Womens’ work/considerations of

This has been a quietly eventful week for feminism. A review of the V&A’s new exhibition, ‘Quilts 1700-2010’, in the Sunday Times today confirmed it for me.

An exhibition about solely quilts could be twee, bland, overwhelming, boring, sexist, inspirational or a combination of all of these things. I won’t make any judgement on this particular exhibition, but the reviewer seemed conflicted about having an overall opinion, which is enough to make me want to go see it and make my own confllcted opinion.

The interesting thing about the review, though, is that it posits that quilts cannot be great art, and then goes on to state that the reviewer (Waldemar Januszczak) was in tears reading about one of the exhibits. This seems a pretty strong reaction to a subject area that you feel cannot produce anything up there with Michelangelo. I’d disagree: I’d say that perhaps there isn’t a quilt in existence on a par with great art, but one day there might be. It’s entirely possible, especially considering the talented and prolific female artists and designers around these days, allowed to work and flourish as much as, and apply for the same grants as, any of their male counterparts.

Warning: the next statement may annoy, but I have considered it and think it’s fair.

One of the reasons that quilting isn’t currently considered an area of artistry on the same level as oil painting, say, is because quilting is the preserve of women. Worse than that, it’s the preserve of groups of women, enjoying their own company.

This isn’t a rabid feminist rant; there are enough of those on the internet already. It’s just a gentle reminder that women in design are always just that: “women in design”, a special category. In the same way that there’s a Womens’ Hour on Radio 4 (which is admittedly usually a great listen), making the rest of Radio 4 effectively Mens’ Hour, special features and articles on “women in design” just serve to hammer home the point that most of design is still about men.

During the final year of my degree, a housemate borrowed a book from the library on women in design, and knowing my strong views (to put it politely), showed it to me in the hope that it would placate me, “Look, this book is just about women, and it’s a celebration. Good, yes?” Well, yes, in theory, but no, in practice. The designers covered talked about nature being their inspiration, and wanting to make things that women could put in their kitchen to make it look nice. Plates. Aprons. Vases. The occasional light or shelf or table, but made ‘feminine’, often involving florals and chintz. The objection I have is that it has to be made feminine, it can’t just be made well and with good reason.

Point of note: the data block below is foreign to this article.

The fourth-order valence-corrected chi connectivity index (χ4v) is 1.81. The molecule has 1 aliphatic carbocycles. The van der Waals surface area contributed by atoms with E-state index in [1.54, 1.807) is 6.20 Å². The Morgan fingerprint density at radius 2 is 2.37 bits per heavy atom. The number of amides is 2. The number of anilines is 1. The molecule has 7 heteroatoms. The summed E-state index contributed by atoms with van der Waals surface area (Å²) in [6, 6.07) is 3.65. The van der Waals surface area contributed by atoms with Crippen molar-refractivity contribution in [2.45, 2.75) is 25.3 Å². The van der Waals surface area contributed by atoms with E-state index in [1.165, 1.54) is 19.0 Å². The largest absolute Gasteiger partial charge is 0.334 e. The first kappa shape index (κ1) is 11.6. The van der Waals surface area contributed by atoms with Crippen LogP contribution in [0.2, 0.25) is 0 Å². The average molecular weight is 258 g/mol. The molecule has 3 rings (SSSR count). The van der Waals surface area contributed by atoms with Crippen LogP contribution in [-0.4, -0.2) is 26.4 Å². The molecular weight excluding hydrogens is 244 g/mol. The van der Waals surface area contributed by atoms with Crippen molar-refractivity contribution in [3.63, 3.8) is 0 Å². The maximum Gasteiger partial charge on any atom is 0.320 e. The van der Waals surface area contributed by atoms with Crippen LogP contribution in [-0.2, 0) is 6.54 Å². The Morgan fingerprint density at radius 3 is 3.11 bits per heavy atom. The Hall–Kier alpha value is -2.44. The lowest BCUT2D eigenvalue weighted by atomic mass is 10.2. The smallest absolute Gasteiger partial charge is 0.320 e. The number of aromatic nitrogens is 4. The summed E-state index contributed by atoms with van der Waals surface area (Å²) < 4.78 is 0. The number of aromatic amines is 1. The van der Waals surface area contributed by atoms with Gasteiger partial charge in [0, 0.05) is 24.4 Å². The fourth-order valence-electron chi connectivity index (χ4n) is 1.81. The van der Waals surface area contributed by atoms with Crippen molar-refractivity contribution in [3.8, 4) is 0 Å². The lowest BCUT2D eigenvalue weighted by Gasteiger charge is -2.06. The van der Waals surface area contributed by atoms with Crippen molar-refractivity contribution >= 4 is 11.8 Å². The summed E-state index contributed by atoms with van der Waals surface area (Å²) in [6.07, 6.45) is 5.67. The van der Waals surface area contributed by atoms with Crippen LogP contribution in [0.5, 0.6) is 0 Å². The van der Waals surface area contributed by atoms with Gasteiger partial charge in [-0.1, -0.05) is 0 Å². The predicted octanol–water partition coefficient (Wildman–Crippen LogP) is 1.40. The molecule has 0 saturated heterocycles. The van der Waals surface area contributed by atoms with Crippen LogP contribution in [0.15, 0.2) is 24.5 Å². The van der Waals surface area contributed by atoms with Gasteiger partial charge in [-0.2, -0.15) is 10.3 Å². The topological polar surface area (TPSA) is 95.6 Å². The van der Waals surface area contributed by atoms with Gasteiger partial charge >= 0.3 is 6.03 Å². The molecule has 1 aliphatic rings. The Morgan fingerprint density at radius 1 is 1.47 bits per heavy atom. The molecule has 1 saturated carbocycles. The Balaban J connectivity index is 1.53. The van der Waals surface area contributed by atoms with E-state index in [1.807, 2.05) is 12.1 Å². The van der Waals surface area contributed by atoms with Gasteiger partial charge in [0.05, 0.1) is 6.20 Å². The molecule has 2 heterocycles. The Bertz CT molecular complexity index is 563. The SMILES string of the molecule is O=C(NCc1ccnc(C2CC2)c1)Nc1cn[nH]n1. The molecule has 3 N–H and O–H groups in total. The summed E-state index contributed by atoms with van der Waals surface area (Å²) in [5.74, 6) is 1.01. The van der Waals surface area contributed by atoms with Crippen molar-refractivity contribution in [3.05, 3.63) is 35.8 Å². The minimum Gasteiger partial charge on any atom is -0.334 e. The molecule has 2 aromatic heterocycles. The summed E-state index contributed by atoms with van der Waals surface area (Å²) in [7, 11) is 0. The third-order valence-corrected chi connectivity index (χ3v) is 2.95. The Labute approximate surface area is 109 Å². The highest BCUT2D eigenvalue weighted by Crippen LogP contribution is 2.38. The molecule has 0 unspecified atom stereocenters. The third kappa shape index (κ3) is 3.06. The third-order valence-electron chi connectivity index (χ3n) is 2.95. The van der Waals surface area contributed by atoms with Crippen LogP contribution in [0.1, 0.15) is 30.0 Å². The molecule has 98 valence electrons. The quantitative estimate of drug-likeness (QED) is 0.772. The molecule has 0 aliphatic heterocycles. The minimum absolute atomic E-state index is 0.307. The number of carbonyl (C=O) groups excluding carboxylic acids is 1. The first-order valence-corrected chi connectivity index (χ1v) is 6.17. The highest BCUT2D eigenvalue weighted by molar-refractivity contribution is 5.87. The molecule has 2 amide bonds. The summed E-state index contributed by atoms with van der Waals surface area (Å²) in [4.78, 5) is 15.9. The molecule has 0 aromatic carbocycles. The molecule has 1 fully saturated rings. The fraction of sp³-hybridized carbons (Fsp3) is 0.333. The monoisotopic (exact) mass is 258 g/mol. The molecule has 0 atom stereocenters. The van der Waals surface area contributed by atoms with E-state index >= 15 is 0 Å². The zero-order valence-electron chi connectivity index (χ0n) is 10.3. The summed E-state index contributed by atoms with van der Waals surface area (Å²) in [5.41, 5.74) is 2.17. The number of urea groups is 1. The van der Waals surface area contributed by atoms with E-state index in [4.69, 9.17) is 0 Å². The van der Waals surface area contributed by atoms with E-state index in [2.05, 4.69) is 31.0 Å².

My view on this is that if you don’t know if it’s made by a woman or by a man, by the English or the German or the Japanese, you just know that you like it and it’s well-made and it works, then that is when an object succeeds.

Vitriol over, and then to the second, more mainstream, sliver of feminism this week.

Drew Barrymore has directed a film called Whip It, released soon, the plot of which revolves around women. It stars Ellen Page, that brilliant actor from Juno. Every single article featuring this film centres on the fact that it’s Drew Barrymore being feminist, Ellen Page being feminist, a film being feminist. I know that’s newsworthy, and I’m glad that both Barrymore and Page speak openly and loudly about being feminists, it just makes me a bit sad that it really is still newsworthy that a woman does something, and it might be good, and it might be interesting. It warmed my heart immensely, however, to read Page talking fiercely about being pro-choice, and that not meaning being pro-death, and also mentioning coat hangers and DIY abortions in that same breath.

When was the last time a female star even alluded to abortion, let alone had an opinion on it, let alone talked about backstreet abortions? Answer: probably the 1980s, and probably somebody already a megastar and therefore untouchable, like Susan Sarandon.

All in all, encouraging stuff but not enough.

There are women out there working hard to make great things happen and to make great things exist, and there are women out there who will one day make all the difference. But that difference still isn’t in sight, and it’s still pretty hard to believe in.

Womens’ work/considerations of